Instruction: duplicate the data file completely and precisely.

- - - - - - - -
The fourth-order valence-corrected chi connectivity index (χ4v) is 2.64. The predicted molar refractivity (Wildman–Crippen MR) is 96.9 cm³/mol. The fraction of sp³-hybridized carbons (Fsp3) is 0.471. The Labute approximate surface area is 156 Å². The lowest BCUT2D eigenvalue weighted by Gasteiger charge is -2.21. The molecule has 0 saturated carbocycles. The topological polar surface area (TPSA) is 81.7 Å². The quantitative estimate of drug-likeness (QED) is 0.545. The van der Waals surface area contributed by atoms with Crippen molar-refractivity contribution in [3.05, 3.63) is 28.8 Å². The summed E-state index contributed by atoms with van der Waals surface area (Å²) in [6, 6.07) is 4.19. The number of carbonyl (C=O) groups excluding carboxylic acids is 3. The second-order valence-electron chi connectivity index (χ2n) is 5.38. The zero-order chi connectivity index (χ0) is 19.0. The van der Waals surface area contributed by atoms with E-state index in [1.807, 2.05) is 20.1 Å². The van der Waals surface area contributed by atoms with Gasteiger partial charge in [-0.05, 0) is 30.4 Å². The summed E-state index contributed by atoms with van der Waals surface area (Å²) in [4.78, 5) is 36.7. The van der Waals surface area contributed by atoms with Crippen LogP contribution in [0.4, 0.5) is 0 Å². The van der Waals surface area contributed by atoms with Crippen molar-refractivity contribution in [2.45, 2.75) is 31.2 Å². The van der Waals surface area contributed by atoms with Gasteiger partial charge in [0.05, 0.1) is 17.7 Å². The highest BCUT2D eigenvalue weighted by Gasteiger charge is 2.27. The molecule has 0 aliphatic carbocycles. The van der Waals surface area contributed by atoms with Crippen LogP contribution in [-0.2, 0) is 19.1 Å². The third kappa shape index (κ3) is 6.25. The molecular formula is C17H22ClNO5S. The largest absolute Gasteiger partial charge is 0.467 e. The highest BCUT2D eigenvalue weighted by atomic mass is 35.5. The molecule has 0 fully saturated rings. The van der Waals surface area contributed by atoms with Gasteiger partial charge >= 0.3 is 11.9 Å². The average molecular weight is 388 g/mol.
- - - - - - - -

The fourth-order valence-corrected chi connectivity index (χ4v) is 2.64. The predicted molar refractivity (Wildman–Crippen MR) is 96.9 cm³/mol. The fraction of sp³-hybridized carbons (Fsp3) is 0.471. The Labute approximate surface area is 156 Å². The lowest BCUT2D eigenvalue weighted by Gasteiger charge is -2.21. The molecule has 0 saturated carbocycles. The topological polar surface area (TPSA) is 81.7 Å². The quantitative estimate of drug-likeness (QED) is 0.545. The van der Waals surface area contributed by atoms with Crippen molar-refractivity contribution in [3.05, 3.63) is 28.8 Å². The summed E-state index contributed by atoms with van der Waals surface area (Å²) in [6, 6.07) is 4.19. The number of carbonyl (C=O) groups excluding carboxylic acids is 3. The second-order valence-electron chi connectivity index (χ2n) is 5.38. The zero-order chi connectivity index (χ0) is 19.0. The van der Waals surface area contributed by atoms with E-state index in [1.807, 2.05) is 20.1 Å². The van der Waals surface area contributed by atoms with Gasteiger partial charge in [-0.05, 0) is 30.4 Å². The summed E-state index contributed by atoms with van der Waals surface area (Å²) in [4.78, 5) is 36.7. The van der Waals surface area contributed by atoms with Crippen LogP contribution in [0.4, 0.5) is 0 Å². The van der Waals surface area contributed by atoms with Crippen molar-refractivity contribution in [2.45, 2.75) is 31.2 Å². The van der Waals surface area contributed by atoms with Gasteiger partial charge in [0.05, 0.1) is 17.7 Å². The highest BCUT2D eigenvalue weighted by Gasteiger charge is 2.27. The molecule has 0 aliphatic carbocycles. The van der Waals surface area contributed by atoms with Crippen LogP contribution in [-0.2, 0) is 19.1 Å². The third kappa shape index (κ3) is 6.25. The molecular formula is C17H22ClNO5S. The largest absolute Gasteiger partial charge is 0.467 e. The highest BCUT2D eigenvalue weighted by atomic mass is 35.5. The molecule has 0 fully saturated rings. The van der Waals surface area contributed by atoms with Gasteiger partial charge >= 0.3 is 11.9 Å². The average molecular weight is 388 g/mol.